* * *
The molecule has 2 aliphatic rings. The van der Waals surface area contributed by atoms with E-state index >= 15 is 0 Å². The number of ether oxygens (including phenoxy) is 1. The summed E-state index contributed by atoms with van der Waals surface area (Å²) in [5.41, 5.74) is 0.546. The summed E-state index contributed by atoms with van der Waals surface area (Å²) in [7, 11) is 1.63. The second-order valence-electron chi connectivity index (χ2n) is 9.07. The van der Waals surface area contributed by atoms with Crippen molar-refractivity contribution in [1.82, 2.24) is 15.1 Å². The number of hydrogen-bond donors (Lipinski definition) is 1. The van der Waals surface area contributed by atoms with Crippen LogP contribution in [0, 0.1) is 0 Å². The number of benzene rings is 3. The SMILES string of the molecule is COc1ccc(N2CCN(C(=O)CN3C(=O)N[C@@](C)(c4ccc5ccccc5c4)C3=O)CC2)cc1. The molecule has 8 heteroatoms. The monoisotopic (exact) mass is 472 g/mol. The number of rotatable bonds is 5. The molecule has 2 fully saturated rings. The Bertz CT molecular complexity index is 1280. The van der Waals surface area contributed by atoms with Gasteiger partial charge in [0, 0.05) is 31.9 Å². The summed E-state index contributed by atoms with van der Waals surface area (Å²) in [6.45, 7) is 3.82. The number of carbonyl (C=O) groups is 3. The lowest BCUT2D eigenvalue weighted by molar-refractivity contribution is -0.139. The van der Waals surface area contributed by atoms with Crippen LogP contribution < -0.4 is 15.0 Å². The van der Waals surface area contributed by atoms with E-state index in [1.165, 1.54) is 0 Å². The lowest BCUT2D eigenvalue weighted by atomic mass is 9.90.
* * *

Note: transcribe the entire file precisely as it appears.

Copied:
The molecule has 2 aliphatic rings. The van der Waals surface area contributed by atoms with E-state index >= 15 is 0 Å². The number of ether oxygens (including phenoxy) is 1. The summed E-state index contributed by atoms with van der Waals surface area (Å²) in [5.41, 5.74) is 0.546. The summed E-state index contributed by atoms with van der Waals surface area (Å²) in [7, 11) is 1.63. The second-order valence-electron chi connectivity index (χ2n) is 9.07. The van der Waals surface area contributed by atoms with Crippen molar-refractivity contribution in [1.82, 2.24) is 15.1 Å². The number of hydrogen-bond donors (Lipinski definition) is 1. The van der Waals surface area contributed by atoms with Crippen LogP contribution in [0, 0.1) is 0 Å². The number of benzene rings is 3. The SMILES string of the molecule is COc1ccc(N2CCN(C(=O)CN3C(=O)N[C@@](C)(c4ccc5ccccc5c4)C3=O)CC2)cc1. The molecule has 8 heteroatoms. The monoisotopic (exact) mass is 472 g/mol. The number of rotatable bonds is 5. The molecule has 2 fully saturated rings. The Bertz CT molecular complexity index is 1280. The van der Waals surface area contributed by atoms with Gasteiger partial charge in [0, 0.05) is 31.9 Å². The summed E-state index contributed by atoms with van der Waals surface area (Å²) in [6.45, 7) is 3.82. The number of carbonyl (C=O) groups is 3. The lowest BCUT2D eigenvalue weighted by molar-refractivity contribution is -0.139. The van der Waals surface area contributed by atoms with Crippen LogP contribution < -0.4 is 15.0 Å². The van der Waals surface area contributed by atoms with E-state index in [1.165, 1.54) is 0 Å². The lowest BCUT2D eigenvalue weighted by atomic mass is 9.90.